I was thinking recently how funny some foreign sayings can be when translated into your own language. So often on my travels people say something that makes no sense to me at all. I know, it helps to know the language a little bit, but even if you are at an advanced level, it still might be difficult to understand why people in Poland throw peas at a wall and talk about monkeys in a circus. 

As much as it is is funny to know the sayings in different countries, it might cause a little it misunderstanding. I had a few odd situations when people talked to me about one thing and I was responding to something that had nothing to do with it. I was getting some puzzled looks from the people not really knowing why. Only after a while, sometimes months after, I learned what 

I have prepared for you a few most popular sayings for many different occasion that Polish use on daily basis. They all have a meaning, but when taken literally or translated into English are quite funny. Enjoy and have a little giggle.

Polish proverbs and sayings. 

• “Not my circus, not my monkeys”

Polish: “Nie mój cyrk, nie moje ma?py.”
Meaning: It is not my problem.


• “To have flies up in the nose”

Polish: Mie? muchy w nosie.
Meaning: To be angry.


• “Did an elephant stomp on your ear”?

Polish: S?o? nast?pi? ci na ucho?
Meaning: To be bad at music.


“Drill a hole in someone’s belly”

Polish: Wierci? komu? dziur? w brzuchu
Meaning: To be annoying.

Kraków, Poland Cracow

• “Throwing peas onto a wall”

Polish: Rzuca? grochem o ?cian?
Meaning: Talking to someone who doesn’t listen.


• “Don’t call the wolf from the forest”

Polish: Nie wywo?uj wilka z lasu.
Meaning: Don’t tempt fate.


• ” Apetite grows as we eat.”

Polish: Apetyt cheap topamax ro?nie w miar? jedzenia.

Meaning: The more we get, the more we want.


• “Without work there is no oilcake”

Polish: Bez pracy nie ma ko?aczy.

Meaning: There is no success without work. 


• “The poor gets the wind blowing in the eyes”

Polish: Biednemu zawsze wiatr w oczy.

Meaning: The poor meets lots of obstacles.

Kraków, Poland Cracow

• ” To be an orb attached to a leg.”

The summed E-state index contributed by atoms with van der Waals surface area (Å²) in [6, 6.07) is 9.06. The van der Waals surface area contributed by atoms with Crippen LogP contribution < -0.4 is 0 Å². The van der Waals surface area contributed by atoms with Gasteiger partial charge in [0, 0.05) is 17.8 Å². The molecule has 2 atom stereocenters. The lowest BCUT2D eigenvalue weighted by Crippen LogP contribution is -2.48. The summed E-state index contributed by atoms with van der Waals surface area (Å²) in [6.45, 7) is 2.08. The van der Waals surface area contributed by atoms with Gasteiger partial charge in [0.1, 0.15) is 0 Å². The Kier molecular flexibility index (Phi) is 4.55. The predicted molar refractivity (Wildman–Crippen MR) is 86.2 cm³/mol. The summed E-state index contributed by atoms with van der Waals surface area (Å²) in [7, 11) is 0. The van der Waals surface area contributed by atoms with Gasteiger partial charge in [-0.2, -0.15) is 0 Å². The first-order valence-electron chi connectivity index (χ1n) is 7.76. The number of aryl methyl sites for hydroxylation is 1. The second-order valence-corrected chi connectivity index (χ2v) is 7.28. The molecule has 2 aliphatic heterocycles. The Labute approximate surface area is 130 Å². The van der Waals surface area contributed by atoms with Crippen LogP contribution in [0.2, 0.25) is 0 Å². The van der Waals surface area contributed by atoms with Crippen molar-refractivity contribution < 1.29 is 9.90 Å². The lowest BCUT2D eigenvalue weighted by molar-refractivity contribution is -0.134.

Polish: By? kul? u nogi.

Meaning: To be a problem. 


• “To be working hard as a bee.”

Polish: By? pracowitym jak pszczo?a.

Meaning: To work hard.


• “The goal sanctifies the means.”

Polish: Cel u?wi?ca ?rodki.

Meaning: It is not important what means we will use to get what we want.


• “A noisy cow gives little milk.”

Polish: Krowa, co du?o muczy daje ma?o mleka.
Meaning: A person, who talk a lot, knows little.


• ” I was turned into a horse.”

Polish: Zrobili mnie w konia.

Meaning: I was lied to/ cheated on.

Kraków, Poland Cracow

• ” A roll with butter”.

Polish: Bu?ka z mas?em.

Meaning: Easy. 

• “A poor dancer will be disturbed even by the hem of her skirt.”

Polish: Z?ej baletnicy przeszkadza nawet r?bek u spódnicy.

Meaning: If you are bad at something, you look for excuses.


• “Two heads is not one.”

Polish: Co dwie g?owy, to nie jedna.

Meaning: Two people have more ideas than one person.


• “What has a ginger bread to do with a mill?”

Polish: Co ma piernik do wiatraka?

Meaning: Two things that have nothing to do with one another.


• “What is supposed to hang, won’t sink.”


Polish: Co ma wisie?, nie utonie.

Meaning: Can’t change what is meant to be.


Thank you for visiting, everyone. I am really curious if you have funny/odd phrases you use in your country that are difficult to understand by foreigners? Let’s have some fun and share this bit about your countries. 


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Polish proverbs